These are the dog days of August.  It was 97 yesterday. Cooler today, they say, only 94 or 95. If it weren't for the invention of air conditioning, you know they'd have moved the capitol by now. Congress, which sometimes does foolish things, always acts wisely during August. They go home.      It's the dog days for the president too.  Mr. Obama's poll ratings are down, dipping toward 50%.  But we should remember, as veteran reporters Dan Balz and Haynes Johnson point out in their book about the campaign, "The Battle for America 2008," he started out as longshot to get to the White House. Hillary Clinton, of course, was the early favorite.      We don't know a whole lot about President Obama yet;  his presidency is only a few months old.  But my guess is that he is smart, savvy, and cool-- that in Harry Truman's old phrase, he can stand the heat and won't have to get out of the kitchen.     The real problem may lie with the Congress, which increasingly seems antiquated and partisan.  When I lived in Britain years ago, I wasn't a great fan of  their parliamentary system, under which you're expected to vote the party line and it's a big deal if you don't.  But watching the Blue Dogs, the Orange Raccoons and the rest, I have to wonder.      Still, I'm enough of an optimist to think some health care bill will pass, hopefully with national insurance included.  One of the puzzles is that polls show it's we old folks who most oppose that, but of course we already have it:  it's called Medicare.  For this codger, at least, it's worked pretty well.      Anyway, before long it will be Labor Day.  Congress will come back to wrestle with health care and other issues. The weather will moderate.  Footballs will fill the air.  Mr. Obama will get some of what he wants.  The country will stand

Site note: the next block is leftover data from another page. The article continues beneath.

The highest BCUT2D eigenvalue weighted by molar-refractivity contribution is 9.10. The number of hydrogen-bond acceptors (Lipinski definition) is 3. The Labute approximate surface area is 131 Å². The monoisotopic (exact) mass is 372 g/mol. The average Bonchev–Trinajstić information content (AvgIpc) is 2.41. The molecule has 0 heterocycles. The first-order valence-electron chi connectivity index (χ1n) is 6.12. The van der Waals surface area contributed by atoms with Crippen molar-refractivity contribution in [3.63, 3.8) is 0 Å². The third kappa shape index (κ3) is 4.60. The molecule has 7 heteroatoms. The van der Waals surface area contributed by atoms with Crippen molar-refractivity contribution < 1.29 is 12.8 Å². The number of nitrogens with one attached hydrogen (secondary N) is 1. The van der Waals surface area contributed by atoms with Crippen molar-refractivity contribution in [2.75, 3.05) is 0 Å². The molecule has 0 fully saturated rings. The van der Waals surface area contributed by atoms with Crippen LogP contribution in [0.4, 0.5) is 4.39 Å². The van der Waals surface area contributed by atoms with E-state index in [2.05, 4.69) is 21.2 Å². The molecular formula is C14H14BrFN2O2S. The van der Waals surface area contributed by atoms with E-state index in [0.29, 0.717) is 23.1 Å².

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Sunday, August 9, 2009

August 8, 2009